California is home to epic water rights battles, including one between farmers and environmentalists over use of the Sacramento-San Joaquin Delta. Environmentalists claim the health of the Delta is threatened by overdraft. One of the threats facing the Mokelumne River, which starts high in the Sierra Nevada Mountains and flows into the Delta, is overdraft. The Mokelumne River provides water for the 1.4 million people in California’s East Bay. The Mokelumne River also provides water to irrigate over 800,000 acres of crops in the Central San Joaquin Valley. It is only fitting that the Mokelumne Watershed Environmental Benefits Program received a $372,000 Conservation Innovation Grant (CIG) last month from the U.S. Department of Agriculture (USDA).
The USDA awarded the grant to Sustainable Conservation, in partnership with Environmental Defense Fund (EDF), Environmental Incentives, Protected Harvest and the Sierra Nevada Conservancy to develop a pilot program that measures environmental benefits in the Mokelumne River Watershed. One important aspect of the Program is that it will, hopefully, attract funding to pay farmers, ranchers and foresters to use environmentally beneficial practices such as water purification, erosion control and wildlife habitat.
The Program, according to a press release, will develop “uniform standards and payment mechanisms that allow private utilities, government agencies, communities, foundations and nonprofits to pay landowners and land managers to manage their land in ways that benefit the environment.”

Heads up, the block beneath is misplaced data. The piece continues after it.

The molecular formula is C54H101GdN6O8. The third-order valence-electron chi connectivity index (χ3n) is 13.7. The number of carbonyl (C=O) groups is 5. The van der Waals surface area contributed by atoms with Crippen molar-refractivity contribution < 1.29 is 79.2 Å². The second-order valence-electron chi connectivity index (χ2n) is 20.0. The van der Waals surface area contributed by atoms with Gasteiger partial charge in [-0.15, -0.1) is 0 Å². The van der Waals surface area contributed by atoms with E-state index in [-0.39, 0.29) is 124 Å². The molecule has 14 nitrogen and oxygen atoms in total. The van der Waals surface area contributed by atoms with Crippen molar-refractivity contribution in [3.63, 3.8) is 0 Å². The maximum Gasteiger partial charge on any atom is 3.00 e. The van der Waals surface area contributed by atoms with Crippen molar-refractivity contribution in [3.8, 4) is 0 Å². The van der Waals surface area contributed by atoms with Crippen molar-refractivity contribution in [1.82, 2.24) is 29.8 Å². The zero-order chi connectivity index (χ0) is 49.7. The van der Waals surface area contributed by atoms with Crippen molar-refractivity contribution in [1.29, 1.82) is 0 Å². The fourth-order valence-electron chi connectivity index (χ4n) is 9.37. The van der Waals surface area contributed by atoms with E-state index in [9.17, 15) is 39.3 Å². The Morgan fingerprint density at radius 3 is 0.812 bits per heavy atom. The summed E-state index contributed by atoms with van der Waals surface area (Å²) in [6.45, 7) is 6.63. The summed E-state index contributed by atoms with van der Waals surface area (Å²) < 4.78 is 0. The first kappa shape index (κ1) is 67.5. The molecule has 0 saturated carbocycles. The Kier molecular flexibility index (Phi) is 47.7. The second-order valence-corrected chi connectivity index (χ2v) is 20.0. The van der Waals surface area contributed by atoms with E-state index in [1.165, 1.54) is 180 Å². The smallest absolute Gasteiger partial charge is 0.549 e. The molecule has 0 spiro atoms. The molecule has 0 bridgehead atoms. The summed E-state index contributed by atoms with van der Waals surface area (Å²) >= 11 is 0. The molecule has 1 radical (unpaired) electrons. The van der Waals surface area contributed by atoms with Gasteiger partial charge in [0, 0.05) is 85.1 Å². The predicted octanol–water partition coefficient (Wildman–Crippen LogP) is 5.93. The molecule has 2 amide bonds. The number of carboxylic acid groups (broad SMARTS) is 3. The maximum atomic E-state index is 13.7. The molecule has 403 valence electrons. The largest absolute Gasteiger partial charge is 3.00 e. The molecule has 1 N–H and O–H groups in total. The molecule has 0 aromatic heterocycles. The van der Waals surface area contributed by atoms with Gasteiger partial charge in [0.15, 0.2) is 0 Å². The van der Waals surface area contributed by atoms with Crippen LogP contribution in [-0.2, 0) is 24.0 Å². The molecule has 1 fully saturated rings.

The USDA website describes the Program as creating a “regional ecosystem market that invests in improving water availability, water quality, habitat viability and carbon sequestration, and measures its benefits.”
An EDF blog post claimed the program will “raise investor confidence in restoration by showing the ‘bang for the buck’ of each investment.” The blog post pointed out that the Mokelumne Watershed is “representative of many California watersheds,” and as such “there is huge potential to replicate it throughout California and possibly beyond.”
“Typically farmers and ranchers are paid to grow crops and raise livestock,” said Ashley Boren, executive director of Sustainable Conservation. “But many of these individuals who manage their land responsibly provide important services that benefit nature and human well-being. We need to create ways to pay farmers and ranchers for these services.”
“The grants will help to spur creativity and problem-solving to benefit conservation-minded farmers and ranchers,” said USDA NRCS Chief Dave White.
The USDA is investing almost $22.5 million in grants, through CIGs, in 40 states. Other CIG awards include a $481,665 award to EDF to improve the water quality of the Upper Mississippi River Basin by designing modeling tools and engaging stakeholders, and $200,000 to the Ecosystem Management Research Institute in California and Utah to develop and apply a web-based sagebrush restoration planning tool.
Photo: Flickr user, John E. Robertson